I suffer from it – just ask my wife. And apparently 40% of the the population suffers from mild to acute sleep apnea. For me, those sticky nose strips have been a godsend, but still millions of people snore, or suffer from the more acute form called sleep apnea.
Within the Conditions and Disease Sector lies the the not so sleepy topic of snoring. While I don’t think you can actually die from snoring (unless your partner smothers you with a pillow in the middle of the night for ruining a good nights’ sleep), it has suddenly begun making broad media headlines this month for two completely different reasons.
But first, a brief look at the media metrics around snoring.
Snoring is up +9 points or +12 percent at a 73 rating, hitting a top mover classification for outperforming 27 topics in the the Conditions or Disease Sector. The long term cumulative growth rate is low, only up +5% over the prior 4-year period. A quick look at April/May media coverage quickly shows two media drivers.
The first involved an incident on a Southwest Airlines flight where a passenger was removed from a flight for “poking” a seatmate with a pen to stop the person from smoking. The incident was typical online viral material and mainstream media ran with the absurd storyline since any incident involving the removal of a passenger these days tends to grab headlines. Overall, these types of events due not produce sustainable media momentum.
But the second media driver does possess the potential for sustained media momentum. When it comes to snoring, any disruption of breathing during sleep can affect the brain, say researchers of a new study published in the journal Neurology. They found that people with sleep apnea tended to develop memory problems and other signs of mild cognitive impairment (MCI) earlier than people without such sleep disorders.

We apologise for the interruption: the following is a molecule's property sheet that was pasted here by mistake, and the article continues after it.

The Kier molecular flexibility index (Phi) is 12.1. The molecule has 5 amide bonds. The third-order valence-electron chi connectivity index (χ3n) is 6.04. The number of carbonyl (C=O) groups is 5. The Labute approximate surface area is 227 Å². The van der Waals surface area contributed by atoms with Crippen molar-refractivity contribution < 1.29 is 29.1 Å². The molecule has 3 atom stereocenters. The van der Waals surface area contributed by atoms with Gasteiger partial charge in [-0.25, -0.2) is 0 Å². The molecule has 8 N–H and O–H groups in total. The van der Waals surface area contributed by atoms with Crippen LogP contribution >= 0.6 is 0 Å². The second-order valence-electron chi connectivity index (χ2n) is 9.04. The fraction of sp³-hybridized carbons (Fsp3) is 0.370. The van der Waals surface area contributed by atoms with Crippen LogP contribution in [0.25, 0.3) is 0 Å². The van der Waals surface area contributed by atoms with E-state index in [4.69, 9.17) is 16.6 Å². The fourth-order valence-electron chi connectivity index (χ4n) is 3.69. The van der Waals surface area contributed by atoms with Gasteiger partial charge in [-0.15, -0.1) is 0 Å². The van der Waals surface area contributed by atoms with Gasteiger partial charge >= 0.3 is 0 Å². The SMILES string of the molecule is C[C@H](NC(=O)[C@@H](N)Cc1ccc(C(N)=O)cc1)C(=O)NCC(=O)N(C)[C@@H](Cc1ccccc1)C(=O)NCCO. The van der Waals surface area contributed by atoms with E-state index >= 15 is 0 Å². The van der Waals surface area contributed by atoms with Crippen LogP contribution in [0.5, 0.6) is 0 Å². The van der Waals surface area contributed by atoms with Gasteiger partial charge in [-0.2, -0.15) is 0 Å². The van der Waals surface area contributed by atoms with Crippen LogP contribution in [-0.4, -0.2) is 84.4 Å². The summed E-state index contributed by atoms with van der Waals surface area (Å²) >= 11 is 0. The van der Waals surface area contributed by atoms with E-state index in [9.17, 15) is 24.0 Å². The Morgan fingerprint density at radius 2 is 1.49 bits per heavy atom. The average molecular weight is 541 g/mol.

Snoring and the underlying condition of sleep apnea gained considerable media attention after the study’s authors linked these conditions to broader trends on aging, memory impairment, dementia and alzheimer’s, all of which have been grabbing headlines amongst an aging reader demographic.
The dementia topic received some collateral media attention as a result of the study on snoring, but links to alzheimer’s was not as conclusive, and the media affects were similarly weak. The original researchers indicated a slight link, but there was inherent difficulties in getting alzheimer’s patients to accurately report their sleeping patterns. The dementia media topic is currently at 92 points, extremely high sustained media momentum over the prior 12-month period. Alzheimer’s on the other hand is still trying to rebound from strong initial coverage in 2011 and very little reported treatment progress since 2012. The Alzheimer’s media topic is up +1 point or +2 percent at a moderate rating of 70.